Like Adrian said earlier, we should let people be free to make their own discoveries. I would take it a step further and say that we should share our experiences and what we like and why, without jumping down each other's throats for what we're NOT doing. That would be a much more constructive setting for new riders to come into the fold.
I got the Hi-vis jacket just for the winter time, since it's colder and it can rain here and there, not because I'm going to trust cars more
Once in a while I go on "naked" rides without a helmet or anything and it is a bit liberating. But if the day comes when something happens I don't want to be wondering "If i had ___ would it have not happened?"
Maybe this is like the paranoia with PC safety? Most of the time nothing will happen, but people still like to take all these safety measures.
Assume nothing; Question everything
And let me get this straight ... you're tired of people passing judgement, and yet two sentences later you pass judgement on triathletes???
A suggestion then, how about you start a constructive positive thread along those lines??I would take it a step further and say that we should share our experiences and what we like and why, without jumping down each other's throats for what we're NOT doing. That would be a much more constructive setting for new riders to come into the fold.
Cat 2 Track, Cat 3 Road.
"If you’re new enough [to racing] that you would ask such question, then i would hazard a guess that if you just made up a workout that sounded hard to do, and did it, you’d probably get faster." --the tiniest sprinter
EDIT: I generally make it a rule to not associate myself with my shop because I would rather the face of the business not be associated with a, currently, part time employee. So let it be known that I am a lowly hourly and my views and opinions do NOT represent the views and opinions of Bicycles Plus as a whole. They are a strong team of passionate cyclists who do what they love for a living and strive to succeed in customer service where most shops fail. The worst thing about finishing engineering school is that I won't get to work for them anymore.
Last edited by WalksOn2Wheels; 12-26-13 at 10:59 PM.
The light sabre is carefully disguised as a pump and is attached to the frame. That is a banana you see in my jersey pocket...
Last edited by JonnyHK; 12-27-13 at 07:24 PM.
Yes there is too much of a good thing possible
Recycle, Reclaim, Reuse and Repair
The 4 Rs to save the planet
Where I live now (Kamloops) I only wear hi-vis when it's dark out (along with lights front and rear) or in poor visibility. When I lived in North Vancouver, I wore hi-vis a lot more often and even got complimented on doing so. Yes, I do have a mirror and I use it. Yes, I wear a helmet (required by law, unfortunately). Does that mean I'm letting the "terrorists" win? No. I'm simply riding by what the conditions dictate.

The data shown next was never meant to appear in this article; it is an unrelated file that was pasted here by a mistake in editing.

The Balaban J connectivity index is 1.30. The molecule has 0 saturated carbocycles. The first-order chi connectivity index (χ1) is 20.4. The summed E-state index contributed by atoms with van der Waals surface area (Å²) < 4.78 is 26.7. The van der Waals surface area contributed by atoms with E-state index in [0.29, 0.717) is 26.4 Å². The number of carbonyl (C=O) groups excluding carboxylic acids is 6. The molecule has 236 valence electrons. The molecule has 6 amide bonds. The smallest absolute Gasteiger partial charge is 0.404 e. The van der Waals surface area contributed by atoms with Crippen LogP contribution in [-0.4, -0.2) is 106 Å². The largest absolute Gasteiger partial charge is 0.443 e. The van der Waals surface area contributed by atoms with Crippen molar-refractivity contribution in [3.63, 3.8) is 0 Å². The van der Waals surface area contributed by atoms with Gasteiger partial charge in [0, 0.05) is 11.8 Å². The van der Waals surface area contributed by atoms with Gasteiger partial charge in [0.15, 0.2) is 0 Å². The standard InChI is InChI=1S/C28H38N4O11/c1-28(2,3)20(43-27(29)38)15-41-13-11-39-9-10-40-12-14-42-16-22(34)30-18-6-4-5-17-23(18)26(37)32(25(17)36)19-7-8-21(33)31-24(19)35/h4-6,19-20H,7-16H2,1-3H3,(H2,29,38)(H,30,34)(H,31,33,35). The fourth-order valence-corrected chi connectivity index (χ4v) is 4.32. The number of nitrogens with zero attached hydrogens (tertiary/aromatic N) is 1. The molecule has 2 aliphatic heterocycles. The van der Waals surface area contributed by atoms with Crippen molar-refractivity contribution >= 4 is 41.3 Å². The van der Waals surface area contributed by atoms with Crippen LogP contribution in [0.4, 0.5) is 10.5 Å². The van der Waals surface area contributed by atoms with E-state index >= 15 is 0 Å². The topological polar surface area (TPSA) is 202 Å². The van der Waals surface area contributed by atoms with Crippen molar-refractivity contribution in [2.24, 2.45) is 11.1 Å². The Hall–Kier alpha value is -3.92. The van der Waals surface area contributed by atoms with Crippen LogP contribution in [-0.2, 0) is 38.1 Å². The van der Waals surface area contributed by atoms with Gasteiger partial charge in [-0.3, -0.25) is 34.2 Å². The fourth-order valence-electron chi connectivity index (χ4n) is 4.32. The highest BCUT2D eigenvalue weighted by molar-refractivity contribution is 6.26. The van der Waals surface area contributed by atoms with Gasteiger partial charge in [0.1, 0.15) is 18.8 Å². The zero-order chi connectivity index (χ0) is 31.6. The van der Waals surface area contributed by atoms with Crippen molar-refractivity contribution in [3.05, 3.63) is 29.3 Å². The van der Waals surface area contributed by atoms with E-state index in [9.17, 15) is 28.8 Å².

I wear cycling specific clothing which is often bright and has reflect trim. I might consider a vest under the right (wrong?) circumstances.
Selecting my equipment is pragmatic decision making. Processes or routines added for a "feeling" of safety are merely superstition. A go-cam or favorable horoscope will not make my cross town ride through traffic any safer. Besides being a form of transportation.... bicycling is a sport. One of the early lessons of sports is setting aside or working through fear. We can't bubble wrap ourselves and still pedal. We have to accept that yes we are breakable.
Bicycle vs automobile accidents can make for serious ouchies for the cyclist. But the alternative isn't layers of superstitious practices and processes. The only real alternative is an acceptance of the obvious risks.
Riding with things like a mirror, helmet, high-vis, reflective bits, etc. make the ride less stressful for me (especially on all the 2-lane roads I ride), which in turn makes it more enjoyable.
I agree about the mirror being the most important out of all of those. I didn't use one when I started out, and I'm not very good at looking back over my shoulder and maintaining a straight line. I now have a mirror strapped to my helmet and wouldn't think of riding without it. The times I ride around the neighborhood without a helmet, it feels like part of my sense awareness is missing.
And I ride in dark conditions often when commuting, and IMHO high-vis and reflective stuff purely make sense by increasing the chances that cagers will see you.
2011 Felt Z85 105 | Ultegra | KMC | Selle Italia | Vuelta | Topeak
90's-ish KHS Alite 1000 MTB Road-going utility hauler
A cyclist is a cyclist's worst enemy.
Wearing a helmet for me is almost entirely devoid of diminishing returns issues. I currently own a $200 helmet because from what I can tell, it provides the best protection against brain injury available.
If there was a helmet that cost $1000 and gave 5% better protection, I'd buy it. If I have a significant brain injury, my professional life is over.
Work: the 8 hours that separates bike rides.
Note I am definitely not anti helmet, just pro logic.
Recycle, Reclaim, Reuse and Repair
The 4 Rs to save the planet